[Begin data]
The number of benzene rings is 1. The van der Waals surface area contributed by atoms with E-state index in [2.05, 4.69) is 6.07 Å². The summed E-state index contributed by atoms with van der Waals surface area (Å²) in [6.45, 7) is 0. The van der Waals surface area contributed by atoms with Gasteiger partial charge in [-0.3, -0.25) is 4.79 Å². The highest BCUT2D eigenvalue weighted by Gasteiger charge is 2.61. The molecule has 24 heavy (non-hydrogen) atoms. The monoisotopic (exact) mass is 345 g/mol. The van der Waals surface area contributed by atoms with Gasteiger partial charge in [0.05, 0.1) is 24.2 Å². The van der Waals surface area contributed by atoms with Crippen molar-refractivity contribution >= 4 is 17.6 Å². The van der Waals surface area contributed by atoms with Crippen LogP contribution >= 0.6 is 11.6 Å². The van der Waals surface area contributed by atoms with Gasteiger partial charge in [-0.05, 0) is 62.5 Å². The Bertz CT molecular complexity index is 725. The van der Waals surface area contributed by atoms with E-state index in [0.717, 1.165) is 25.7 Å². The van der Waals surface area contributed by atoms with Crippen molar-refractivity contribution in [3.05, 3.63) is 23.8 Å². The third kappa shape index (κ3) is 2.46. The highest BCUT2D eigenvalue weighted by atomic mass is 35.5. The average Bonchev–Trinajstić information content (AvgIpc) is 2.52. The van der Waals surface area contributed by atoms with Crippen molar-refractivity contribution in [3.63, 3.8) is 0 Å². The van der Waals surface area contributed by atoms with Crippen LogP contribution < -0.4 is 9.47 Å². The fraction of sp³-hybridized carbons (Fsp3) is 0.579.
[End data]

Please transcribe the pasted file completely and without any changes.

The number of benzene rings is 1. The van der Waals surface area contributed by atoms with E-state index in [2.05, 4.69) is 6.07 Å². The summed E-state index contributed by atoms with van der Waals surface area (Å²) in [6.45, 7) is 0. The van der Waals surface area contributed by atoms with Gasteiger partial charge in [-0.3, -0.25) is 4.79 Å². The highest BCUT2D eigenvalue weighted by Gasteiger charge is 2.61. The molecule has 24 heavy (non-hydrogen) atoms. The monoisotopic (exact) mass is 345 g/mol. The van der Waals surface area contributed by atoms with Gasteiger partial charge in [0.05, 0.1) is 24.2 Å². The van der Waals surface area contributed by atoms with Crippen molar-refractivity contribution >= 4 is 17.6 Å². The van der Waals surface area contributed by atoms with Crippen LogP contribution >= 0.6 is 11.6 Å². The van der Waals surface area contributed by atoms with Gasteiger partial charge in [-0.05, 0) is 62.5 Å². The Bertz CT molecular complexity index is 725. The van der Waals surface area contributed by atoms with E-state index in [0.717, 1.165) is 25.7 Å². The van der Waals surface area contributed by atoms with Crippen molar-refractivity contribution in [3.05, 3.63) is 23.8 Å². The third kappa shape index (κ3) is 2.46. The highest BCUT2D eigenvalue weighted by atomic mass is 35.5. The average Bonchev–Trinajstić information content (AvgIpc) is 2.52. The van der Waals surface area contributed by atoms with Crippen molar-refractivity contribution in [3.63, 3.8) is 0 Å². The van der Waals surface area contributed by atoms with Crippen LogP contribution < -0.4 is 9.47 Å². The fraction of sp³-hybridized carbons (Fsp3) is 0.579.